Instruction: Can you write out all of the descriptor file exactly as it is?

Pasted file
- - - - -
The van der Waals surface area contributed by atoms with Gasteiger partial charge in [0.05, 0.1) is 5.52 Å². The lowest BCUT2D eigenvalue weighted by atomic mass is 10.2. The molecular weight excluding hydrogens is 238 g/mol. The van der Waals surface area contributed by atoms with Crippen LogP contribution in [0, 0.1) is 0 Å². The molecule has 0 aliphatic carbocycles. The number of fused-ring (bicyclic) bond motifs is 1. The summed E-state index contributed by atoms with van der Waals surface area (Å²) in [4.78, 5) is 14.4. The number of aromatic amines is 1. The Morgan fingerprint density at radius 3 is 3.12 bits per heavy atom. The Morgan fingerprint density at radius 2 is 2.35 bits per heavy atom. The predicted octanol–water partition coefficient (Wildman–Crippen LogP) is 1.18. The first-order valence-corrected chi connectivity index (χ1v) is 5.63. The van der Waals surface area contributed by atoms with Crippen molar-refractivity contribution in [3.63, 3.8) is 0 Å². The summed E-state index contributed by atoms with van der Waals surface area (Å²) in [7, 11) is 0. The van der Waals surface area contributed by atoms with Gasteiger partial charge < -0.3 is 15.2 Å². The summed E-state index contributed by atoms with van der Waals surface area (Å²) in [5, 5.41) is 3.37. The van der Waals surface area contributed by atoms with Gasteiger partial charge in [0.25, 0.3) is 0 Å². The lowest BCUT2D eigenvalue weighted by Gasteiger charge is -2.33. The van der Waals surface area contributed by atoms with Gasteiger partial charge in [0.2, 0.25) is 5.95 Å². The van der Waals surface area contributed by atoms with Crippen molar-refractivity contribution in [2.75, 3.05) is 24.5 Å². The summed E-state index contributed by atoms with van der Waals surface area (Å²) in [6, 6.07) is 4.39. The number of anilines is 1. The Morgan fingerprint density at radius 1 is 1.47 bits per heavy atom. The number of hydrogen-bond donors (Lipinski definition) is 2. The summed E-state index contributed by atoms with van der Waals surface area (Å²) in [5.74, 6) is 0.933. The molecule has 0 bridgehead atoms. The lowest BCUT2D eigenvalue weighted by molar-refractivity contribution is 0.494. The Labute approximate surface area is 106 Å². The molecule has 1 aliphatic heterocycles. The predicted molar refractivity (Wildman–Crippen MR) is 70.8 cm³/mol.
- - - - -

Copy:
The van der Waals surface area contributed by atoms with Gasteiger partial charge in [0.05, 0.1) is 5.52 Å². The lowest BCUT2D eigenvalue weighted by atomic mass is 10.2. The molecular weight excluding hydrogens is 238 g/mol. The van der Waals surface area contributed by atoms with Crippen LogP contribution in [0, 0.1) is 0 Å². The molecule has 0 aliphatic carbocycles. The number of fused-ring (bicyclic) bond motifs is 1. The summed E-state index contributed by atoms with van der Waals surface area (Å²) in [4.78, 5) is 14.4. The number of aromatic amines is 1. The Morgan fingerprint density at radius 3 is 3.12 bits per heavy atom. The Morgan fingerprint density at radius 2 is 2.35 bits per heavy atom. The predicted octanol–water partition coefficient (Wildman–Crippen LogP) is 1.18. The first-order valence-corrected chi connectivity index (χ1v) is 5.63. The van der Waals surface area contributed by atoms with Crippen molar-refractivity contribution in [3.63, 3.8) is 0 Å². The summed E-state index contributed by atoms with van der Waals surface area (Å²) in [7, 11) is 0. The van der Waals surface area contributed by atoms with Gasteiger partial charge < -0.3 is 15.2 Å². The summed E-state index contributed by atoms with van der Waals surface area (Å²) in [5, 5.41) is 3.37. The van der Waals surface area contributed by atoms with Gasteiger partial charge in [0.25, 0.3) is 0 Å². The lowest BCUT2D eigenvalue weighted by Gasteiger charge is -2.33. The van der Waals surface area contributed by atoms with Gasteiger partial charge in [0.2, 0.25) is 5.95 Å². The van der Waals surface area contributed by atoms with Crippen molar-refractivity contribution in [2.75, 3.05) is 24.5 Å². The summed E-state index contributed by atoms with van der Waals surface area (Å²) in [6, 6.07) is 4.39. The number of anilines is 1. The Morgan fingerprint density at radius 1 is 1.47 bits per heavy atom. The number of hydrogen-bond donors (Lipinski definition) is 2. The summed E-state index contributed by atoms with van der Waals surface area (Å²) in [5.74, 6) is 0.933. The molecule has 0 bridgehead atoms. The lowest BCUT2D eigenvalue weighted by molar-refractivity contribution is 0.494. The Labute approximate surface area is 106 Å². The molecule has 1 aliphatic heterocycles. The predicted molar refractivity (Wildman–Crippen MR) is 70.8 cm³/mol.